Eating disorders are mental health conditions marked by an obsession with food or body shape. They can affect anyone but are most prevalent among young women. Eating disorders may be caused by several factors. These include genetics, brain biology, personality traits, and cultural ideals.
Eating disorders are a collection of thoughts, feelings, and behaviors that are not just weight and food related but also include disordered thoughts about health. This creates rigidity or chaos that impacts quality of life and perpetuates the striving for “healthy” ideals--which then borders on disordered. As the aggregate of thoughts and behaviors become driven, automated, or compulsive, there is initially a loss of vitality and spontaneity replaced by rigidity. At the very least, this creates eating disordered thoughts and behaviors and, at worst, it precipitates an eating disorder.
Eating disorders can take various forms, including:
The key to maintaining recovery is to find balance in your eating and exercise habits. Here are several ways to do that:
1) Incorporate Healthy Foods into Your Diet: You can put this into practice by including a variety of healthy foods in your meals. Be careful not to fixate on certain types of foods. Rather, aim for variety and focus on foods that make you feel good and healthy.
2) Practice Intuitive Eating: Rather than focusing on a particular type or amount of food, focus instead on what your body is telling you. This process, called intuitive eating, is highly effective for maintaining recovery. Tune into your natural hunger and fullness signals and allow yourself to eat what you are craving. Your body knows what it needs.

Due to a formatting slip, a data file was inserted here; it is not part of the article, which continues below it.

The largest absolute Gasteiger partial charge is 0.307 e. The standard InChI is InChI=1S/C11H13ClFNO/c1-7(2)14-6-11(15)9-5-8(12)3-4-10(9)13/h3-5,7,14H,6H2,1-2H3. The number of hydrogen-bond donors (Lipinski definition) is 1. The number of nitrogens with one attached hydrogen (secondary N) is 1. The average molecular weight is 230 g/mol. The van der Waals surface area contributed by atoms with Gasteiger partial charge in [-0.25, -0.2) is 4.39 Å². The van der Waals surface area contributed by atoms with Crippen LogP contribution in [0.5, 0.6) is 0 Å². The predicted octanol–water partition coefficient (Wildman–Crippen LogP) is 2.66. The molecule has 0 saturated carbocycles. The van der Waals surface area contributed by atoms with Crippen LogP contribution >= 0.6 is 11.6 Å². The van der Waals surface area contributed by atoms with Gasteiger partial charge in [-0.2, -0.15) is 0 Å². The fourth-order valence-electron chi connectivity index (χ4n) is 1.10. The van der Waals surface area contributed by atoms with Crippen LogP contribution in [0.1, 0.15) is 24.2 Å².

3) Establish a Healthy Exercise Routine: Whatever type of exercise you do, ask yourself why you are doing it. Is it for enjoyment or out of a sense of obligation? Are you focusing on fitness and health, or on maintaining a certain performance level? Refrain from using measurements like distance, speed, or length of time. Instead, focus on what your body is telling you about your energy levels. Stop when you feel tired.
4) Focus on Positive Body Image: Our society puts a lot of emphasis on looking a certain way, and this can cause people in recovery to feel triggered. It’s important to limit your exposure to media messages of the so-called “ideal body” and realize that there is no such thing as an ideal. Every person looks different, and this is normal. Focus on embracing your body as it is.
5) Practice Self-Care: Find activities that bring you joy and promote mindfulness, such as art, writing, or music. Take time for yourself every day.
6) Inform Your Doctor of Your Eating Disorder: Your doctor should be one of your strongest support systems in recovery, since he or she is focused on helping you achieve overall health and fitness.